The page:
Thursday, March 28, 2013

Can You Spot the LEGO Sculptures Hidden Within the Scenes?

"In Pieces" is a seemingly ordinary photo series that, in fact, incorporates LEGO objects that go unnoticed. Sculptor Nathan Sawaya and photographer Dean West joined forces for this creative multimedia project, each applying their area of expertise to produce a set of deceptive images that lead the viewer's gaze to wander in search of fabricated objects or subjects.

Nathan Sawaya explains:
"Aussie photographer Dean West and I banded together and dreamed up a series of large-scale images that combine his award-winning photography with my life-sized LEGO statuary. We spent two years traveling North America scouting for locations that would be visually ideal for the story we wanted to tell about culture, society and specifically identity. UMBRELLA (pictured above) is one of the seven images in the series. As with the other six representations in the collection (not pictured), UMBRELLA compels the viewer to deconstruct each tableau, thereby exposing elements of the scene construction, revealing the one-of-a-kind LEGO sculpture hidden within and identifying the cultural significance as well."

Monday, March 25, 2013

Pic of the day - Shanghai's Pedestrian Bridge

"The circular pedestrian bridge in Lujiazui, Pudong District of Shanghai blends an aesthetically pleasing design with environmental necessity. This design comes as part of China’s latest wave of environmentally-charged innovation, market-based adaptation and CO2 emission reduction, some of which has been rewarded by the World Wildlife Federation as some of the best efforts to combat climate change." 

Friday, March 22, 2013

Pic of the day - Turquoise Ice

"Lake Baikal, located in the southern part of eastern Siberia in Russia, is an incredible natural wonder of the world that one can only hope to visit at least once in their lifetime. It's not just the oldest freshwater lake on Earth, at 20 to 25 million years old, it's also one of the largest and deepest, holding an astounding one-fifth of the world's freshwater. In the winter, for about five months or from January to May, the lake freezes over but the water is so clear that, from the surface, you can see an astounding 130 feet below you. A photographic worthy natural phenomenon occurs around a very specific time of year, March. Wind, temperature differences, frost and sun in the ice crust cause cracks and ice hummocks to form. Transparent and shining in a turquoise color, these masses of broken ice look like shards of glass rising into the sky. They are caused by the slow and unequal pressure in the main body of the packed ice as well as by the unequal structure and temperature."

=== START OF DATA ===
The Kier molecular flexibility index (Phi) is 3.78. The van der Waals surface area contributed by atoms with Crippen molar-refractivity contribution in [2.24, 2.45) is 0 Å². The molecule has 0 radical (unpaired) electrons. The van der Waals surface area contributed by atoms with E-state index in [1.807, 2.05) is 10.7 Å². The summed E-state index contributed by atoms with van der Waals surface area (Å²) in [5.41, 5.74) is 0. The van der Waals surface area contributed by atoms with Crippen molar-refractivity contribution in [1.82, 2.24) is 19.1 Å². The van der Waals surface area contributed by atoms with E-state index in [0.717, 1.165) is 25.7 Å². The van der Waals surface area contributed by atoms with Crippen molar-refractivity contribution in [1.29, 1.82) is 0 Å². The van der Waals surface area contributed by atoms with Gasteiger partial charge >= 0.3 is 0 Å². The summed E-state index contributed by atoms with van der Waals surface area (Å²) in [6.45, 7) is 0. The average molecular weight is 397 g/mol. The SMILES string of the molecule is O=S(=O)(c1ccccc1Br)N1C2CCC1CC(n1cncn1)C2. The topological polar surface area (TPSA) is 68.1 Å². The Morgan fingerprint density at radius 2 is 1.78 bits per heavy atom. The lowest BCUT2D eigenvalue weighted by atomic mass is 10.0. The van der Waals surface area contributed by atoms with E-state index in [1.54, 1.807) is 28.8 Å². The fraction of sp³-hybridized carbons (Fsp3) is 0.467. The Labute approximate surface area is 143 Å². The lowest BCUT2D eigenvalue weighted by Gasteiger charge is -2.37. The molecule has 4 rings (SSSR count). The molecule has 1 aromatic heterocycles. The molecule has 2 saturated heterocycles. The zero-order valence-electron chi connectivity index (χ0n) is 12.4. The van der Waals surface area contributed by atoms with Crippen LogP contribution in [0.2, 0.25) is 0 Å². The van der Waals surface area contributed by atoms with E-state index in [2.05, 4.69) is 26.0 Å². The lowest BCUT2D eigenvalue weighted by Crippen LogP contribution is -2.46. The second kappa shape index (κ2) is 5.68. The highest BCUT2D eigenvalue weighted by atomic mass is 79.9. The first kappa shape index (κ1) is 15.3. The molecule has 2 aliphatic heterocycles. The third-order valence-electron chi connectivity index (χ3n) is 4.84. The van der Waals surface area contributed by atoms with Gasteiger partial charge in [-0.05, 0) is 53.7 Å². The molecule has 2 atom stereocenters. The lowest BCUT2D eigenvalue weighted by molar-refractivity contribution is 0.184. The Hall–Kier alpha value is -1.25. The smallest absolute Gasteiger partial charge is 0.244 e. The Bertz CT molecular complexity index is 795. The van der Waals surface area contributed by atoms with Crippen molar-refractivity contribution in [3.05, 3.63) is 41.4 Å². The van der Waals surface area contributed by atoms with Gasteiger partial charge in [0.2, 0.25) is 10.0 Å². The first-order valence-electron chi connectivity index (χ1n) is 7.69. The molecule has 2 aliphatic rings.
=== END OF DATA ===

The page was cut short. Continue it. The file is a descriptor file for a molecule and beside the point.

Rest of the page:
by my modern metropolis

Thursday, March 21, 2013

Happy Tree Day !!

via 500px
Dragon Tree... by Jeremy Cram, via 500px
"A small fir tree (which has become a bonsai) growing atop a dead log in the waters of Fairy Lake, British Columbia, Canada" via design stories
"A 1500 year old olive tree in Greece" via pinterest
"Jequitiba tree in a Cornfield, Brazil" via national geographic

Serengeti, Tanzania by Amnon Eichelberg via national geographic

"Driving throught a tree -  Chandelier Tree, Leggett, CA" via pinterest
"Tinted orange by the morning sun, a soaring dune is the backdrop for the hulks of camel thorn trees in Namib-Naukluft Park" via national geographic
Blue Pond, Hokkaido by Kent Shiraish via national geographic
"An Ancient Forest: Near the city of Morondava, on the West coast of Madagascar lies an ancient forest of Baobab trees. Walking amongst these giants is like nothing else on this planet" via Boston
"The grove of "candelabra" redwoods along the 957-acre piece of California coastline known as Shady Dell" via SFGate
Trees, Lithuania by Matas Juras via national geographic
"A tree-climbing scientist and his team have learned surprising new facts about giant sequoias by measuring them inch by inch" via national geographic
"Vibrant green leaves top cedar trees in a grove in Japan" via national geographic
"Almond trees blossom, Foz Coa, Portugal" via olhares
"Japan Erects Massive Sculpture of the Last Standing Tree from a Forest Destroyed by the 2011 Tsunami a decision was made to preserve the memory of the miracle pine tree" via colossal

Wednesday, March 20, 2013

Pic of the day - The Beauty Of Japanese Wisteria

The best places to see wisteria ("fuji" - japanese) flowers in Japan is at Kawachi Fuji Gardens. This endless flower garden is located in the city of Kitakyushu in Japan. The park covers about 8.2 hectares and is known for various kinds of wisteria. Almost seems like a magical purple rain, so beautiful.

The flowers look dense yet ethereal, hanging down in their neat rows of color, imagine going to the Wisteria Tunnel to read a book or to have a picnic.

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